In A Rose for Emily what is Faulkner doing when he uses (towards the end) a lyrical and metaphorical account of old people's sense of the past?
Faulkner is demonstrating the human propensity to re-write the past. The old people wanted to pretend that they knew her well and cared for her, but this clearly was not the case. This theme is as much a storyline as is Emily's gruesome descent. In Part V, Faulkner writes:
They held the funeral on the second day, with the
town coming to look at Miss Emily beneath a mass of bought flowers, with the crayon face of her father musing profoundly above the bier and the ladies sibilant and macabre; and the very
old men-some in their brushed Confederate uniforms-on the porch and the lawn, talking of Miss Emily as if she had been a contemporary of theirs, believing that they had danced with her and courted her perhaps, confusing time with its mathematical progression, as the old do, to whom all the past is not a diminishing road but, instead, a huge meadow which no winter ever quite touches, divided from them now by the narrow bottleneck of the most recent decade of years.
The way Faulkner makes this one long nearly stream-of-consciousness passage is the way the older generation seeks to comfort themselves, and quickly. The men want to believe they had shown her social respect by including her in such activities as dancing, the women bring "store bought" flowers, a touch too little, too late; they didn't care enough to comfort her in life, and even in death their gestures are hollow, as are their feigned expressions of grief.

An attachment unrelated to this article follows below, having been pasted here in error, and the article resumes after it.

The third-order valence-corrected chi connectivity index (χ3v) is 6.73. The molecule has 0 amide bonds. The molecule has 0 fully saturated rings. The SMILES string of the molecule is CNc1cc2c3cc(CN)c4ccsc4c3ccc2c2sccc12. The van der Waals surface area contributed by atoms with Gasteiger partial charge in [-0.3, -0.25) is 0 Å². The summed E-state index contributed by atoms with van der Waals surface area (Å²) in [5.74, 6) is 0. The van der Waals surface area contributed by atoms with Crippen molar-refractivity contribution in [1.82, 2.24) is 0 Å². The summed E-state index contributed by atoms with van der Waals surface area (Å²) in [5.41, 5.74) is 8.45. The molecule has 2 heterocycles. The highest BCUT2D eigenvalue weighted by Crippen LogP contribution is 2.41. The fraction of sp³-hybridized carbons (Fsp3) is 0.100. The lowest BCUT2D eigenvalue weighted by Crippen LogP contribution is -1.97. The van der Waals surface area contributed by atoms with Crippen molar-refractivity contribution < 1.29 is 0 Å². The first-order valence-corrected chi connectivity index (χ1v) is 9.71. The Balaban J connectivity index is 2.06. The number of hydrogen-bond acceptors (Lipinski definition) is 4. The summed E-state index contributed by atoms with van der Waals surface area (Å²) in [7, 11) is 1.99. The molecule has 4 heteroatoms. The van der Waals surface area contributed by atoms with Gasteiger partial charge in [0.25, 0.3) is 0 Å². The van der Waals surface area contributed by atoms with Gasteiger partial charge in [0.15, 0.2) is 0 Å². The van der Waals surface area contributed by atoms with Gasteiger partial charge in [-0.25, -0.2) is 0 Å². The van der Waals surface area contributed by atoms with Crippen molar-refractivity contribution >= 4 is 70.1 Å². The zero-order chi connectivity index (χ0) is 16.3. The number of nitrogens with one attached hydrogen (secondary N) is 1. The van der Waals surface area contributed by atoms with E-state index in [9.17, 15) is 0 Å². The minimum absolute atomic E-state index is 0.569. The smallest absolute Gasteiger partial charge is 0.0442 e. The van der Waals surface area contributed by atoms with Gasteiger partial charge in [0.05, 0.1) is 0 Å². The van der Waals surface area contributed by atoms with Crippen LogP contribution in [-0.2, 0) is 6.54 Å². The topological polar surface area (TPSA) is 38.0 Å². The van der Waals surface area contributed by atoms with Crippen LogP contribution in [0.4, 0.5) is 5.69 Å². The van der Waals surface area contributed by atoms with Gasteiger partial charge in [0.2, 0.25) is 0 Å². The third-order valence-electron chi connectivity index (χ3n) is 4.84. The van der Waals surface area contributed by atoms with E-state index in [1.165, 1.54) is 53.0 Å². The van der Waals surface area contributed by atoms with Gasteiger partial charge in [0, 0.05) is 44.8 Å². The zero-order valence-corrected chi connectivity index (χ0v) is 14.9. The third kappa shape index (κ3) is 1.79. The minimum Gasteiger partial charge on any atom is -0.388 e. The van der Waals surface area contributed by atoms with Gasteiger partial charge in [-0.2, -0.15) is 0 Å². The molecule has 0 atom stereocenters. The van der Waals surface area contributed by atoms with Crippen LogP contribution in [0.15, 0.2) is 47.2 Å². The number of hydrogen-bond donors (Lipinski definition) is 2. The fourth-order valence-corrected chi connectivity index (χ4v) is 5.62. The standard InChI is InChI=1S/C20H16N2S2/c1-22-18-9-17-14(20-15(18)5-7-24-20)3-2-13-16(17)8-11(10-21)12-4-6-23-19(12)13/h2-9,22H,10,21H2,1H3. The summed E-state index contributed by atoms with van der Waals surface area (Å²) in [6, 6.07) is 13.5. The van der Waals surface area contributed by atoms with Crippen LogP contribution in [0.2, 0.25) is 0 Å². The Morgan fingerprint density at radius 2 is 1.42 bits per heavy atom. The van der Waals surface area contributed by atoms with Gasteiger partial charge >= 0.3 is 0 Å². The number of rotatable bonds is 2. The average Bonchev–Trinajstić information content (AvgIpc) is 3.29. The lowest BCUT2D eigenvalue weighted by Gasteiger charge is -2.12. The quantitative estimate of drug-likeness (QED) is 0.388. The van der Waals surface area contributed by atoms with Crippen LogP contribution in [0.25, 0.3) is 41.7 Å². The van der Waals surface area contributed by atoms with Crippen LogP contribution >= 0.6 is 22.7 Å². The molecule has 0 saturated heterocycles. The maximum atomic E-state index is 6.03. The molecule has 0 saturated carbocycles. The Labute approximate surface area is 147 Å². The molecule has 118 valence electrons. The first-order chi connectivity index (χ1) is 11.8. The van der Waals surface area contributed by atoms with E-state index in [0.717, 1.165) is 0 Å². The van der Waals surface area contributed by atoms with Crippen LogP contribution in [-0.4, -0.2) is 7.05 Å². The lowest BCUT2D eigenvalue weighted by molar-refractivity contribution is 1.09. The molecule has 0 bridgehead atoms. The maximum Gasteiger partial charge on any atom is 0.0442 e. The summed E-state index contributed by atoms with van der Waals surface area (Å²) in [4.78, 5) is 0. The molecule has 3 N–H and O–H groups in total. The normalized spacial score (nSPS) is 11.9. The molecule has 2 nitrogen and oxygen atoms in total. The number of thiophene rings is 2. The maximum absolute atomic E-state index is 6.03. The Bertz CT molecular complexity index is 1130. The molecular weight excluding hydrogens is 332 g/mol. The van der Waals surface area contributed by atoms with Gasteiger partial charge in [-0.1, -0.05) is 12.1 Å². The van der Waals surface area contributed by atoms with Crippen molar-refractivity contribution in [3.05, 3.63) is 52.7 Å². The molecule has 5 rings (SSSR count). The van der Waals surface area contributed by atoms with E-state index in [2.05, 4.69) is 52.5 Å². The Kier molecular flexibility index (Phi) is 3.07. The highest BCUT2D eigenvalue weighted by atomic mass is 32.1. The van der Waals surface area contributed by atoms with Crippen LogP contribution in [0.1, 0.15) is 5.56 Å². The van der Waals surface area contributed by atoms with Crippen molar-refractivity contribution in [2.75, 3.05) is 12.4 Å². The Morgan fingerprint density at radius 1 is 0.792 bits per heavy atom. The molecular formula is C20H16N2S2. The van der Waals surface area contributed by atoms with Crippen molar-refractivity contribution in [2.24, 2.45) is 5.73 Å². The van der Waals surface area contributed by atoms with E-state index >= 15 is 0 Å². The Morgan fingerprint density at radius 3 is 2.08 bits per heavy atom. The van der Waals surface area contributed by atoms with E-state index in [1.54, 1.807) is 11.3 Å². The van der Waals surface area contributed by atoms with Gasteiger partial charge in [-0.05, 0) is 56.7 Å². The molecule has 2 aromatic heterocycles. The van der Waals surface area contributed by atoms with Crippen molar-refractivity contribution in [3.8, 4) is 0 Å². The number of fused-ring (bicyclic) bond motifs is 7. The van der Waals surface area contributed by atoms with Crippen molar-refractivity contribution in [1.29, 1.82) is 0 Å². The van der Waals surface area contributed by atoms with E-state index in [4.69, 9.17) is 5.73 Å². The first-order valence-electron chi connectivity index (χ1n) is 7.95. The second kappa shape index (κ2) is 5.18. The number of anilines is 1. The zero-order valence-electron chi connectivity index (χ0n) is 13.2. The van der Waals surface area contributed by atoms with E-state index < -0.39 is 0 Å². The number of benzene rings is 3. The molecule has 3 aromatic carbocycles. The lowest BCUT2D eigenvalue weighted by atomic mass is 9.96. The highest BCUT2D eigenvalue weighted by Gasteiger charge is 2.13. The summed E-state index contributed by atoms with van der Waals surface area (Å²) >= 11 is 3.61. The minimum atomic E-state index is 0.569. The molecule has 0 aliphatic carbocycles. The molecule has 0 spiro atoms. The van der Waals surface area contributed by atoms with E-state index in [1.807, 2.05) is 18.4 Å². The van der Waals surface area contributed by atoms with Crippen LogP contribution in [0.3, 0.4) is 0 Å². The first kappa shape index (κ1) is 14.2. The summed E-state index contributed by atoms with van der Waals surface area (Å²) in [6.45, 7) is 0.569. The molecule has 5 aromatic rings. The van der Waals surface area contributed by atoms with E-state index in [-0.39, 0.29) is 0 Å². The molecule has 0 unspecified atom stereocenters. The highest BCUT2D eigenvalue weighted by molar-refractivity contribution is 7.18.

I think Faulkner is making a point about how one generation, if it doesn't learn to adapt, can literally be left behind. This happens to Emily. She is just clinging to her family's former social standing. In that way her present is always that of when her father still lived. Emily refuses every attempt to adapt to the changes in the town around her, whether it's refusing to pay property taxes or let the postman hang a mailbox to her door. This could well be one reason why people are so interested in her. She is a type of dinosaur representing the old southern way of doing things. Observe how Faulkner writes, "Then the newer generation became the backbone and spirit of the town" and Emily isn't able to fit in any longer because the times have changed but she hasn't. Later Faulkner also writes, "The front door closed upon the last one [generation] and remained closed for good." He, of course, is referring to Emily and the old Southern pride and attitudes she represents.
I don't think the narrator here only criticizes this tendency to look to the past. Indeed, the very way he uses language in speaking of it shows his own romanticization of it. Describing it as a "huge meadow which no winter ever quite touches" is quite lovely, contrasting sharply with the "bottleneck" that separates it from the present. There is some ambivalence in those lines: a participation in looking back even as criticizes doing the same.